A defense expert last week presented a highly critical picture of America’s approach to national security.

He argued that frequent military interventions overseas are counterproductive and that relying on large, expensive military platforms like aircraft carriers makes the nation more vulnerable. He further stated the U.S. needs to shift its national security focus toward newer topics like cyberwar, the development of smart weapons using artificial intelligence and response to pandemics.

That expert is John Arquilla, Distinguished Professor of Defense Analysis at the Naval Postgraduate School in Monterey. His talk, which was live-streamed, was presented by Livermore’s Rae Dorough Speaker Series.

The talk replaced one originally planned for a live audience in Livermore’s Bankhead Theater in March, just as California shut down mass gatherings. Arquilla learned that his talk was postponed only after arriving in Livermore from Monterey.

His general view is that the U.S. spends enormous amounts of money – “$2 billion per day” – on military systems that are not likely to achieve their desired results.

“Just because we’re spending $2 billion a day doesn’t mean we’re spending it well,” he said. “What should we be investing in? What is national security about?”

He pointed out it is necessary to think “expansively” about national security, meaning that security encompasses much more than military battles.

“We’re in an age of mass disruption, whether from microbes or computer viruses or other threats,” he said. “Remember that on 9/11, it took just 19 individuals to disrupt our world economically, socially and in terms of our foreign policy as well.”

As for pandemics, he noted that there is “no excuse for the effects of the (COVID-19) pandemic as we have experienced them.” Diseases have jumped from animals to humans repeatedly in recent decades, and we have had “lots of opportunities” to learn how to deal with them. As examples, he cited AIDS, MERS (Middle Eastern respiratory syndrome,) SARS (severe acquired respiratory syndrome) and Ebola.

“Our response to the Ebola crisis was quite effective,” he said, suggesting that we could have handled today’s crisis better by adapting lessons from the previous experience.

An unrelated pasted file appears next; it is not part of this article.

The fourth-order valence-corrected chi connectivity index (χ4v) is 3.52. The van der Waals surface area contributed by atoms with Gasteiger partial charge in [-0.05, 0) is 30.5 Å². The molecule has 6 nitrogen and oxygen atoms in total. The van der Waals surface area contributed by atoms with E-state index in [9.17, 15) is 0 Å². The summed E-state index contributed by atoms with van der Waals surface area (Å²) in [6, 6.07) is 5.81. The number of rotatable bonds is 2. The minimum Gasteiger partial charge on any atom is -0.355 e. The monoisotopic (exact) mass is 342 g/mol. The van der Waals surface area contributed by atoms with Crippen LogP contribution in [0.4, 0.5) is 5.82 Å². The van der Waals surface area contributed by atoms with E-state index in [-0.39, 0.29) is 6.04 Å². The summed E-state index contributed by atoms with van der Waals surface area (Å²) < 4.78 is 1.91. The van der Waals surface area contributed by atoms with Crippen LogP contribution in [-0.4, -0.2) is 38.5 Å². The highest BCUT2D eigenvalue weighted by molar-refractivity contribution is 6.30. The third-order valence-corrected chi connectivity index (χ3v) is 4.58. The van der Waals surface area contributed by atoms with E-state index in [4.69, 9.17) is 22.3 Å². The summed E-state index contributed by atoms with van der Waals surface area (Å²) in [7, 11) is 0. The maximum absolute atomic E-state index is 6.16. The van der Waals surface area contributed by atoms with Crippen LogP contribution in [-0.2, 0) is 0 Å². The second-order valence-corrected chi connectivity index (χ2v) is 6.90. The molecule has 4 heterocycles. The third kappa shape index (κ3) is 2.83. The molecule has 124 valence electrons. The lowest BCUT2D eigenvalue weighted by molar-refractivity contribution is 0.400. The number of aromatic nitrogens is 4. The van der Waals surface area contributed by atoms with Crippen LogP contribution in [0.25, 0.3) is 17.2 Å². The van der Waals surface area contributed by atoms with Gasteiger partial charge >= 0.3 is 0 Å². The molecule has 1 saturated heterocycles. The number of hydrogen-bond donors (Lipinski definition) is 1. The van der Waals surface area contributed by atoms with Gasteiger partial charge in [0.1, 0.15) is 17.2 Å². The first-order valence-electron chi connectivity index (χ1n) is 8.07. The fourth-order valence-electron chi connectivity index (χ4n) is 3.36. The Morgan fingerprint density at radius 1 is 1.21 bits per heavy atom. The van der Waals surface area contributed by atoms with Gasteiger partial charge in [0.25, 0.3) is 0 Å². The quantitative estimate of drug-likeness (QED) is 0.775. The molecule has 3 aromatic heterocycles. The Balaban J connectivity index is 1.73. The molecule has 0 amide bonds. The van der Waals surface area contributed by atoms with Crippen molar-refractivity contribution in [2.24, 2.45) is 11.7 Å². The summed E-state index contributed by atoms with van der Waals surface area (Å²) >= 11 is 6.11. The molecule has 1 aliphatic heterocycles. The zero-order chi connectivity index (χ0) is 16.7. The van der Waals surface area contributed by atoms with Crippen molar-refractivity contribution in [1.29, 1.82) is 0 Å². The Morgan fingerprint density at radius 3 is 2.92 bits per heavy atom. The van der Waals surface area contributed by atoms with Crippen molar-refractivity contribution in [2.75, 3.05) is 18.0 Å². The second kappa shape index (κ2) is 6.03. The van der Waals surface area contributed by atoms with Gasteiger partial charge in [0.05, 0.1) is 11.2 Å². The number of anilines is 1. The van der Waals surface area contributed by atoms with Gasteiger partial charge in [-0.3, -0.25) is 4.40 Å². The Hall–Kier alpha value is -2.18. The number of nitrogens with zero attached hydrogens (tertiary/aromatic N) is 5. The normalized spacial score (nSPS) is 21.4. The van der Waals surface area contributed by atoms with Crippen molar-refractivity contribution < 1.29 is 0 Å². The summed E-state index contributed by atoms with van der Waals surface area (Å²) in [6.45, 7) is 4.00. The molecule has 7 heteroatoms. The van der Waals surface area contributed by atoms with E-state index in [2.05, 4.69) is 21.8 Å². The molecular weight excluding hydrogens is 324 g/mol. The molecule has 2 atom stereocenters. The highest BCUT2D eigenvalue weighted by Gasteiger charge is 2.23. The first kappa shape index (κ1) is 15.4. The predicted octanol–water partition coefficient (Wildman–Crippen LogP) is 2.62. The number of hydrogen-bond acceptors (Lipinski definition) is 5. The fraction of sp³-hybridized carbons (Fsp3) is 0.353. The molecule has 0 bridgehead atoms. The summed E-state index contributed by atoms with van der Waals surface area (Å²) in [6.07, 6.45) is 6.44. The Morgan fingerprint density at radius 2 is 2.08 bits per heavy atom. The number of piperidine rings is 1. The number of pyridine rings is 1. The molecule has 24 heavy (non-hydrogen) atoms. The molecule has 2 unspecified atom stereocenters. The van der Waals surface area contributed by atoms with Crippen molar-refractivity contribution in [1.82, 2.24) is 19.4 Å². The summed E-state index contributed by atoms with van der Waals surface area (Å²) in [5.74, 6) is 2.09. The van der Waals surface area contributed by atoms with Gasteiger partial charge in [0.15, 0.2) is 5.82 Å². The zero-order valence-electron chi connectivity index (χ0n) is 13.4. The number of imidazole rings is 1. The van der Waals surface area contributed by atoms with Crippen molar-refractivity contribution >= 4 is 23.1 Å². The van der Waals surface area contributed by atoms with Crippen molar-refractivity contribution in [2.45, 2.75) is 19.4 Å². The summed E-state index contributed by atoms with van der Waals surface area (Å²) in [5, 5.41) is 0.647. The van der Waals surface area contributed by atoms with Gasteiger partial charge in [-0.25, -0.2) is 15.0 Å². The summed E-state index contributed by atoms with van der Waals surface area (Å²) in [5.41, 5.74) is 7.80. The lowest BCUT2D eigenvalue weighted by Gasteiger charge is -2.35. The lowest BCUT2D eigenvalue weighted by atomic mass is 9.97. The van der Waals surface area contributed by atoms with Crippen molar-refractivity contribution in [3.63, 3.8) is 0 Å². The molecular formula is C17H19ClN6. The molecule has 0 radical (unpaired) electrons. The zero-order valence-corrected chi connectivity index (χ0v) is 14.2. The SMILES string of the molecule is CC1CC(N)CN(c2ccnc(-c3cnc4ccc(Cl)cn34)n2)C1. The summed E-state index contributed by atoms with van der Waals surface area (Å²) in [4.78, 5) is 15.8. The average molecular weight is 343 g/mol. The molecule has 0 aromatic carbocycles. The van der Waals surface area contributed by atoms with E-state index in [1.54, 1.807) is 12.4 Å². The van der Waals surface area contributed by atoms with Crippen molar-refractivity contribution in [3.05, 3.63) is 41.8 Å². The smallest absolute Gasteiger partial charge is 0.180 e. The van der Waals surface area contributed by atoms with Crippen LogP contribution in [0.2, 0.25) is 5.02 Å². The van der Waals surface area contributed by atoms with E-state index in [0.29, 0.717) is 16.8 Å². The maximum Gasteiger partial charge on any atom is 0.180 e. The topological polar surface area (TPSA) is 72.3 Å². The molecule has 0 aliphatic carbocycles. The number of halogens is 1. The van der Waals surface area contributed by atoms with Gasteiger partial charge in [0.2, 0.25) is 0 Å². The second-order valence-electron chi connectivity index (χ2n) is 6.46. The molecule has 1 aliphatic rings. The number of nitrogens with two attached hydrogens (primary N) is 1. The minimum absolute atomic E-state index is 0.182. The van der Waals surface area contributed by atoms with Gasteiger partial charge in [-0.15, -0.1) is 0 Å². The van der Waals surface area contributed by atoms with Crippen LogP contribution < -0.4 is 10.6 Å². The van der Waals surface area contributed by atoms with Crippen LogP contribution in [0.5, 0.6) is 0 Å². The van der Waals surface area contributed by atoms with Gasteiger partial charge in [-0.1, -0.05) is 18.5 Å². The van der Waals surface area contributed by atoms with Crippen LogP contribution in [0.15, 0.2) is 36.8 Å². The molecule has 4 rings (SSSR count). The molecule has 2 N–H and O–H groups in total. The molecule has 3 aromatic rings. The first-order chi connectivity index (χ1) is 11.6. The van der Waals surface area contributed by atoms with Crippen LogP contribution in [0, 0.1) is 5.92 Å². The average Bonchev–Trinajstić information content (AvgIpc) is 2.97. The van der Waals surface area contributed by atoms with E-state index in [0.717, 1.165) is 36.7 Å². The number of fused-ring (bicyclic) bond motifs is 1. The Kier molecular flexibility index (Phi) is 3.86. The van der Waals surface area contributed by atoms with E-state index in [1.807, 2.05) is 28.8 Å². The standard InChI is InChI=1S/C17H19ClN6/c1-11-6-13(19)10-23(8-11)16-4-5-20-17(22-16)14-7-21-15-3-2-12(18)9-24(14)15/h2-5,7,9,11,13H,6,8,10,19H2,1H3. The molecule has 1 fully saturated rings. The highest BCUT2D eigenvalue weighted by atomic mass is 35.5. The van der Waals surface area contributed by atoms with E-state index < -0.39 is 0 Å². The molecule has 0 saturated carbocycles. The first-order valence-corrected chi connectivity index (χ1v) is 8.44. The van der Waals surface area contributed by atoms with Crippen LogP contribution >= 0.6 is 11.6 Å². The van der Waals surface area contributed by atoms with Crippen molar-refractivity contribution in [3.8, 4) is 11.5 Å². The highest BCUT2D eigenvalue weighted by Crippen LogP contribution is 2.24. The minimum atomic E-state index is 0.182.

Regarding the current political season and elections, he said, “Our security has to be very much improved at the cyber level, lest we fall victim to political warfare activities of hostile powers.”

Industrially, we are already “hemorrhaging our economic competitiveness out to hackers,” he said, referring to widely publicized theft of an estimated $500 billion in American intellectual property by Chinese and other computer intruders.

He believes the computer security problem is “getting worse … Now that your refrigerator and toaster can become part of the internet, they can be mobilized into large robot armies of computer hackers, and their power can be used.” Many modern appliances can be connected to the internet for programming and remote operation from a computer tablet or smart phone.

Arquilla thinks the U.S. took a step in the right direction last week when it closed the Chinese consulate in Houston, allegedly a center for cyber espionage. But he stated that much more needs to be done, such as adopting strong encryption practices to make data difficult or impossible to exploit.

He noted this to be true for private home computers as well.

“You don’t want someone to park outside your home and use a $20 wand to get into your system,” he said.

He believes that data would be more secure if cloud computing were more widely used. Cloud computing means storing and accessing information on the internet instead of retaining it on a computer’s hard drive.